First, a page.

The beloved principal of a Caldwell middle school died from complications with the coronavirus, officials announced.
James Brown, 48, principal of the Grover Cleveland Middle School died from complications with COVID-19, announced school and police officials Thursday. Brown leaves behind a wife and three children, said Governor Phil Murphy, at a Friday afternoon press briefing.
Brown’s son, Jimmy, is currently a high school senior who plans on following in the footsteps of his father as an educator.
“Family meant everything to him. But outside of our family, he included his Caldwell family,” Jimmy Brown said. “And that’s why I think they respect him so much because of the way that he treated them. It was everything to him, whether it be us the Browns or the Caldwell community.
“He was very inspirational, and just the way that he treated people, he showed me the way that you’re supposed to treat people.”
Brown was an educator in the Caldwell – West Caldwell Public school district for 14 years, serving as the vice principal at James Caldwell High School for seven years before becoming principal at Grover Cleveland.
The middle school principal was rarely confined to his office, making every effort to be hands on with his students and faculty. When the school held a lip-syncing battle, he took the stage for a solo rendition of “Shout.”
To challenge his students in a fundraising effort, he volunteered to let them tape him to the cafeteria wall when they hit their goal. He stood by his word and also took a pie to the face.
He never hesitated to jump into games of horse or kickball with his students at recess.
Erica Thacker, a seventh-grade math teacher at Grover Cleveland, said Brown provided the same leadership to the staff.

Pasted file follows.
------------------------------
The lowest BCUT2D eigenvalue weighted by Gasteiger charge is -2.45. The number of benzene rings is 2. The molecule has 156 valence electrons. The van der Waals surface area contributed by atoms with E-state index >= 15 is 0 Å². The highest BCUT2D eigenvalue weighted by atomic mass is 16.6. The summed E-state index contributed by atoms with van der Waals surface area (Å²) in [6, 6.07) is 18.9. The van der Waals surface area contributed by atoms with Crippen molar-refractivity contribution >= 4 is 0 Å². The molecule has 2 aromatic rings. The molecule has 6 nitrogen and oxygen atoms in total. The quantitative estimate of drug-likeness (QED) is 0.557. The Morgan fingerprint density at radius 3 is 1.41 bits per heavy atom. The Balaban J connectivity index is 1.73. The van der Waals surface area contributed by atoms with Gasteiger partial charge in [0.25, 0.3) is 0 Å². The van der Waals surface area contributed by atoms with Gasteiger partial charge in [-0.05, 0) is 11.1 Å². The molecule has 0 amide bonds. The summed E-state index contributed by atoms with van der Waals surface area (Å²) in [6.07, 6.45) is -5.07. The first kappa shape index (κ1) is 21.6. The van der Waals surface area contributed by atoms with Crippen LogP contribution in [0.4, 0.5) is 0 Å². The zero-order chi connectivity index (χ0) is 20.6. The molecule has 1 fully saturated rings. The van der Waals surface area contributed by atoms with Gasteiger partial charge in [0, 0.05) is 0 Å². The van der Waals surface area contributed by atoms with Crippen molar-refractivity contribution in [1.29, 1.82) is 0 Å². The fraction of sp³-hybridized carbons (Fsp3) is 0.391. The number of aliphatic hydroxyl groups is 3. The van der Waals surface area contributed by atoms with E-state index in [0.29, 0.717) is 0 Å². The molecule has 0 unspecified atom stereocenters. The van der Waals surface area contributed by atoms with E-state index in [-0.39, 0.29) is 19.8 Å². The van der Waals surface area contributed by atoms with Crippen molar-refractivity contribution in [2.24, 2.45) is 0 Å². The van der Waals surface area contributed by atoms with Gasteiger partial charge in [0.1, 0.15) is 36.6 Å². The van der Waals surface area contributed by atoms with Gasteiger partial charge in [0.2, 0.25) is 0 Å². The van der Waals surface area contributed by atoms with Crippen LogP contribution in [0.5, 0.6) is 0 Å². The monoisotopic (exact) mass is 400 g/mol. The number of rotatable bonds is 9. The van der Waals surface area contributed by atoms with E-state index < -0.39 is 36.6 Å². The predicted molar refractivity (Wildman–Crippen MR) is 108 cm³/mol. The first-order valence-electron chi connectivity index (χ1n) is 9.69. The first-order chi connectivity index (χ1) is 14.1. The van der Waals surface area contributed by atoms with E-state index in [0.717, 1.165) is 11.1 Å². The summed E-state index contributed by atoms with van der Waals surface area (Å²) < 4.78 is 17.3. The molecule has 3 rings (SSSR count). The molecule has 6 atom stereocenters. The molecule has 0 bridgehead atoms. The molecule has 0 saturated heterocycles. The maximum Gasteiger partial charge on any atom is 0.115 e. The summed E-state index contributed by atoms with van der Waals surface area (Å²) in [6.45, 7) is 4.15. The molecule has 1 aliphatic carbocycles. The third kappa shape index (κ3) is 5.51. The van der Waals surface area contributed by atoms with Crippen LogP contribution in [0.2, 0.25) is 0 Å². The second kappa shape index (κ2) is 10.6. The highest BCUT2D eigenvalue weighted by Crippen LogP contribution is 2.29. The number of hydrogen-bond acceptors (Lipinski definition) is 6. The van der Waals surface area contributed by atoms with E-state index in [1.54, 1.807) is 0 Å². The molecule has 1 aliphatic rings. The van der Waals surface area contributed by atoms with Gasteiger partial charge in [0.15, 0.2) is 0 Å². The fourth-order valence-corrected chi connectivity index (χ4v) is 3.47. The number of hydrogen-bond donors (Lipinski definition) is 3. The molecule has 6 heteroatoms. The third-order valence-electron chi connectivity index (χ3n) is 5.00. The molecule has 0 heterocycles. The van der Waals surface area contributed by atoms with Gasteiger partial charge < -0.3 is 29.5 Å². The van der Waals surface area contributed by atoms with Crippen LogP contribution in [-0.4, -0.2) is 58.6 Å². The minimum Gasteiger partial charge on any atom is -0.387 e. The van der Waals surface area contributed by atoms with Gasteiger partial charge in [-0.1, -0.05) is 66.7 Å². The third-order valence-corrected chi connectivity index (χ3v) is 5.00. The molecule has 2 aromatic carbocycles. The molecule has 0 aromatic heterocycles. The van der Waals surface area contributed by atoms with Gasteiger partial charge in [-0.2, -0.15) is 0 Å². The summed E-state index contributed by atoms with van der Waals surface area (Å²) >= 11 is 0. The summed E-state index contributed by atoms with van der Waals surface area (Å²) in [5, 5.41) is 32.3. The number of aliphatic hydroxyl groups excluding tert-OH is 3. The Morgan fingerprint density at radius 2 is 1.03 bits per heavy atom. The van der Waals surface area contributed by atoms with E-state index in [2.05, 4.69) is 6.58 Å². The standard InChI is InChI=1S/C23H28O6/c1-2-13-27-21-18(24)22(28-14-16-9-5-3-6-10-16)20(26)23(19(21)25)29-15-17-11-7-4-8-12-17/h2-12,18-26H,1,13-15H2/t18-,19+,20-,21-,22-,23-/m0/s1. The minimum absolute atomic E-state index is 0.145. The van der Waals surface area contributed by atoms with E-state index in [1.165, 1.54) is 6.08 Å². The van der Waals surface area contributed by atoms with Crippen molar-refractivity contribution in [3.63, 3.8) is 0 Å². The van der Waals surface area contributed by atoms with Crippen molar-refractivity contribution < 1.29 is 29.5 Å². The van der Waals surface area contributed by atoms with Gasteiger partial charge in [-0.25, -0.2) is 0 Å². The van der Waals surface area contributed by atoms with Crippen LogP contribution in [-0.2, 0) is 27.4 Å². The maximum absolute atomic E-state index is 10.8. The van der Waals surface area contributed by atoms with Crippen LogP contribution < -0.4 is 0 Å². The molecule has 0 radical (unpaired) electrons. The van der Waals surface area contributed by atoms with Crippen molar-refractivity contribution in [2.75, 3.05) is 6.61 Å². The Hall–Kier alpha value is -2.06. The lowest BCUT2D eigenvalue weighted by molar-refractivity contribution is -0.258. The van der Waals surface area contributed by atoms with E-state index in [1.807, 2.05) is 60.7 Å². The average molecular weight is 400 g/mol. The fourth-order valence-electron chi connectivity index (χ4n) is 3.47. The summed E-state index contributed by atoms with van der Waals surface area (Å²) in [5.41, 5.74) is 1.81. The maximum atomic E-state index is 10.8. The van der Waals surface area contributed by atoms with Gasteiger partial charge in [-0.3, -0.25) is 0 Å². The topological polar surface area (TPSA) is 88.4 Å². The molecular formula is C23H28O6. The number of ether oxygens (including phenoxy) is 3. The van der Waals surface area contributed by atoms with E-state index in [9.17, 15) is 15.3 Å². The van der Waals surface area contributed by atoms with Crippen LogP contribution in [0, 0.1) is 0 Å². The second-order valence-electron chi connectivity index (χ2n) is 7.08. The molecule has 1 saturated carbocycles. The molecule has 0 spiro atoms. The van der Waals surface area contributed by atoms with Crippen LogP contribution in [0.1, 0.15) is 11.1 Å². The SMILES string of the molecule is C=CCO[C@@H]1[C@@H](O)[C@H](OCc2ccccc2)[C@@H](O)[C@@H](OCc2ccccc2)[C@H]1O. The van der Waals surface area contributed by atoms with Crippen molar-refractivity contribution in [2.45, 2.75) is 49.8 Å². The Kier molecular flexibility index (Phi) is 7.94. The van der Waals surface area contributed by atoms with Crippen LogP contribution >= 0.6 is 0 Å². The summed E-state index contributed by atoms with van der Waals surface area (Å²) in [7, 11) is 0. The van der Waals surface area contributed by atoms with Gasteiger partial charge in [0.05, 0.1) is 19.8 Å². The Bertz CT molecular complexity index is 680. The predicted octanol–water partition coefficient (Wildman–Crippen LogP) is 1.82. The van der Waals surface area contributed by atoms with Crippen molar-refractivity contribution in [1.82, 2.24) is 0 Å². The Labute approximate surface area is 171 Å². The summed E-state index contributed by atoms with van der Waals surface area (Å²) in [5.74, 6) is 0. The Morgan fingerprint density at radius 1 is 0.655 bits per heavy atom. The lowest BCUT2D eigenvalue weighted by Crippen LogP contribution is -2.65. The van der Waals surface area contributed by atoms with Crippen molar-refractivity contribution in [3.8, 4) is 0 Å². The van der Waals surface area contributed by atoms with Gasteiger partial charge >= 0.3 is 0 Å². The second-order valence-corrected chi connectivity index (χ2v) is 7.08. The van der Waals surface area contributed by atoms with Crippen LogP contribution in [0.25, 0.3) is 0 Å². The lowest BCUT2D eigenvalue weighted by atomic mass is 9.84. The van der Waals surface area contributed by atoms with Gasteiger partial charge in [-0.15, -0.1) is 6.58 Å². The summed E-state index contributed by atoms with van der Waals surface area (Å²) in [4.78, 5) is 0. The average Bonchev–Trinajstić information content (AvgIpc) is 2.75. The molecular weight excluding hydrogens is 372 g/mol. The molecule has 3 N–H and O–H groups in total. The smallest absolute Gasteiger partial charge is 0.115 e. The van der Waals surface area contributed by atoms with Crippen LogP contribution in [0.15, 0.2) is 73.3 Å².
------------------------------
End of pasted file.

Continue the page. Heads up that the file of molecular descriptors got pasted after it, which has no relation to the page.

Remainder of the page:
“With his supportive nature, he was just the greatest administrator I ever had,” Thacker said. “He always went to bat for his teachers. He always had our back and was super supportive, and any idea we had, whether farfetched or not, he always supported us.”
Brown hired Thacker on the spot when she interviewed at Grover Cleveland three years ago, and during her time working with the principal, she quickly saw the impact he made on the lives of everyone who crossed his path.
“The loss that we feel as a staff can’t even be put into words,” Thacker said. “The shock, it’s just so surreal, and we’re just in disbelief that when we go back, he won’t be there, and we think about his family and the magnitude of their loss. It’s devastating. not only to our school, but to the whole community.”
As the principal for Grover Cleveland, Brown created programs and overhauled facilities at the school, including converting two unused supply rooms into STEM learning centers, the district said. Using grants that he wrote, Brown was able to offer students the opportunity to enter in virtual reality learning, robotics and environmental studies programs.
Brown introduced a system to foster team-building and school spirit and created an advisory and enrichment program that allowed students “to develop networks of support and to explore their interests,” the district said. Brown would bring speakers in to speak to students that helped instill “determination” and “grit” to help others in need, the district said.
“We were all happy for you and your family when we heard the news that you were moving to Grover Cleveland Middle School and moving up to be the new principal,” the West Caldwell Police Department said in a statement. “Our schools are the safest around as a direct result of your hard work and advocating to keep school safety as the district’s top priority.”
The school district set up a crisis management team to help students cope with the loss of Brown, the district said. The team is comprised of social workers and counselors who will be available to talk with students and answer questions.
“Jim Brown will be remembered as an outstanding educator who made tremendous contributions to the entire community of Caldwell, West Caldwell and beyond,” the school district said. “We mourn the loss of a wonderful colleague who enriched our lives with his kindness, intelligence, and humor, we extend our deepest condolences to his family.”
Tell us your coronavirus stories, whether it’s a news tip, a topic you want us to cover, or a personal story you want to share.
If you would like updates on New Jersey-specific coronavirus news, subscribe to our Coronavirus in N.J. newsletter.
Rodrigo Torrejon may be reached at email@example.com. Follow him on Twitter @rodrigotorrejon. Chris Ryan may be reached at firstname.lastname@example.org. Follow him on Twitter @ChrisRyan_NJ. Find NJ.com on Facebook.